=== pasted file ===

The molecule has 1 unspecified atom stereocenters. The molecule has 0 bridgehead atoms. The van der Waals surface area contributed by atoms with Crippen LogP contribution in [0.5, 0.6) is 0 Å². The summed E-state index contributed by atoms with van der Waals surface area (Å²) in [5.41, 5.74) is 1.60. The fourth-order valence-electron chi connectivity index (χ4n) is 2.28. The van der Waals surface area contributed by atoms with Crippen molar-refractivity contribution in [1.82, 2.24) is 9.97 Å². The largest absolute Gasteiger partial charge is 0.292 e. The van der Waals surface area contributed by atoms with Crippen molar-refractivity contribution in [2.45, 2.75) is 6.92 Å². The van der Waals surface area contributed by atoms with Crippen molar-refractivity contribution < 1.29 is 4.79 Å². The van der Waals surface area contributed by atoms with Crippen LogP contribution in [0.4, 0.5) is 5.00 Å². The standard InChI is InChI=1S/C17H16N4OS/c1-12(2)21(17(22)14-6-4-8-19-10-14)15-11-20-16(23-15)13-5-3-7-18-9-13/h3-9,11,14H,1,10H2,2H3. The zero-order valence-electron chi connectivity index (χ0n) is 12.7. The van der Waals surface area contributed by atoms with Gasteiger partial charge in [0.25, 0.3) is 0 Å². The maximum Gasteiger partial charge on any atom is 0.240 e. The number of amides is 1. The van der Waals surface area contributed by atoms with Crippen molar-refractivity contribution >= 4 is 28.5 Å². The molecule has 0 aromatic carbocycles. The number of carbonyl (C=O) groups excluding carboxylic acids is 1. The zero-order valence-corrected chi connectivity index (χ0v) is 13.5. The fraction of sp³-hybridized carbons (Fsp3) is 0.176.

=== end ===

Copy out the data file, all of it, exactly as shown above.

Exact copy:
The molecule has 1 unspecified atom stereocenters. The molecule has 0 bridgehead atoms. The van der Waals surface area contributed by atoms with Crippen LogP contribution in [0.5, 0.6) is 0 Å². The summed E-state index contributed by atoms with van der Waals surface area (Å²) in [5.41, 5.74) is 1.60. The fourth-order valence-electron chi connectivity index (χ4n) is 2.28. The van der Waals surface area contributed by atoms with Crippen molar-refractivity contribution in [1.82, 2.24) is 9.97 Å². The largest absolute Gasteiger partial charge is 0.292 e. The van der Waals surface area contributed by atoms with Crippen molar-refractivity contribution in [2.45, 2.75) is 6.92 Å². The van der Waals surface area contributed by atoms with Crippen molar-refractivity contribution < 1.29 is 4.79 Å². The van der Waals surface area contributed by atoms with Crippen LogP contribution in [0.4, 0.5) is 5.00 Å². The standard InChI is InChI=1S/C17H16N4OS/c1-12(2)21(17(22)14-6-4-8-19-10-14)15-11-20-16(23-15)13-5-3-7-18-9-13/h3-9,11,14H,1,10H2,2H3. The zero-order valence-electron chi connectivity index (χ0n) is 12.7. The van der Waals surface area contributed by atoms with Gasteiger partial charge in [0.25, 0.3) is 0 Å². The maximum Gasteiger partial charge on any atom is 0.240 e. The number of amides is 1. The van der Waals surface area contributed by atoms with Crippen molar-refractivity contribution >= 4 is 28.5 Å². The molecule has 0 aromatic carbocycles. The number of carbonyl (C=O) groups excluding carboxylic acids is 1. The zero-order valence-corrected chi connectivity index (χ0v) is 13.5. The fraction of sp³-hybridized carbons (Fsp3) is 0.176.